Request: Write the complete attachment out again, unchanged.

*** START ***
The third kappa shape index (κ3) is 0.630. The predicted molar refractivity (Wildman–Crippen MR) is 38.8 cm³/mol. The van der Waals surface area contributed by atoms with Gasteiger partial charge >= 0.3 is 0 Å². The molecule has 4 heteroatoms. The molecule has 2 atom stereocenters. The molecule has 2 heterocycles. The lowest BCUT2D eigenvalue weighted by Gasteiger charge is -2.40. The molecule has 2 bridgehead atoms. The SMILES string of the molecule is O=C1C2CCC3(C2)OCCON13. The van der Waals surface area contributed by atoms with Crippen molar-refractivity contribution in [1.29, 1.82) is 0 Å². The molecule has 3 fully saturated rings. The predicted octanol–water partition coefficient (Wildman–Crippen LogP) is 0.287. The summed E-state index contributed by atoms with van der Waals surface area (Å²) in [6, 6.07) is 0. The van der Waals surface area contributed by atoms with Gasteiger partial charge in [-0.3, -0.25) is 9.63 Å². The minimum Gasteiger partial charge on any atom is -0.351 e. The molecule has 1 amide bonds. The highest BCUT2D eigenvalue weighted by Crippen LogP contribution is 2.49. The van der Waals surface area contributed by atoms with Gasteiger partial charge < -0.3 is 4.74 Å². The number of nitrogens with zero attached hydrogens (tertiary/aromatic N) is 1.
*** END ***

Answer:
The third kappa shape index (κ3) is 0.630. The predicted molar refractivity (Wildman–Crippen MR) is 38.8 cm³/mol. The van der Waals surface area contributed by atoms with Gasteiger partial charge >= 0.3 is 0 Å². The molecule has 4 heteroatoms. The molecule has 2 atom stereocenters. The molecule has 2 heterocycles. The lowest BCUT2D eigenvalue weighted by Gasteiger charge is -2.40. The molecule has 2 bridgehead atoms. The SMILES string of the molecule is O=C1C2CCC3(C2)OCCON13. The van der Waals surface area contributed by atoms with Crippen molar-refractivity contribution in [1.29, 1.82) is 0 Å². The molecule has 3 fully saturated rings. The predicted octanol–water partition coefficient (Wildman–Crippen LogP) is 0.287. The summed E-state index contributed by atoms with van der Waals surface area (Å²) in [6, 6.07) is 0. The van der Waals surface area contributed by atoms with Gasteiger partial charge in [-0.3, -0.25) is 9.63 Å². The minimum Gasteiger partial charge on any atom is -0.351 e. The molecule has 1 amide bonds. The highest BCUT2D eigenvalue weighted by Crippen LogP contribution is 2.49. The van der Waals surface area contributed by atoms with Gasteiger partial charge < -0.3 is 4.74 Å². The number of nitrogens with zero attached hydrogens (tertiary/aromatic N) is 1.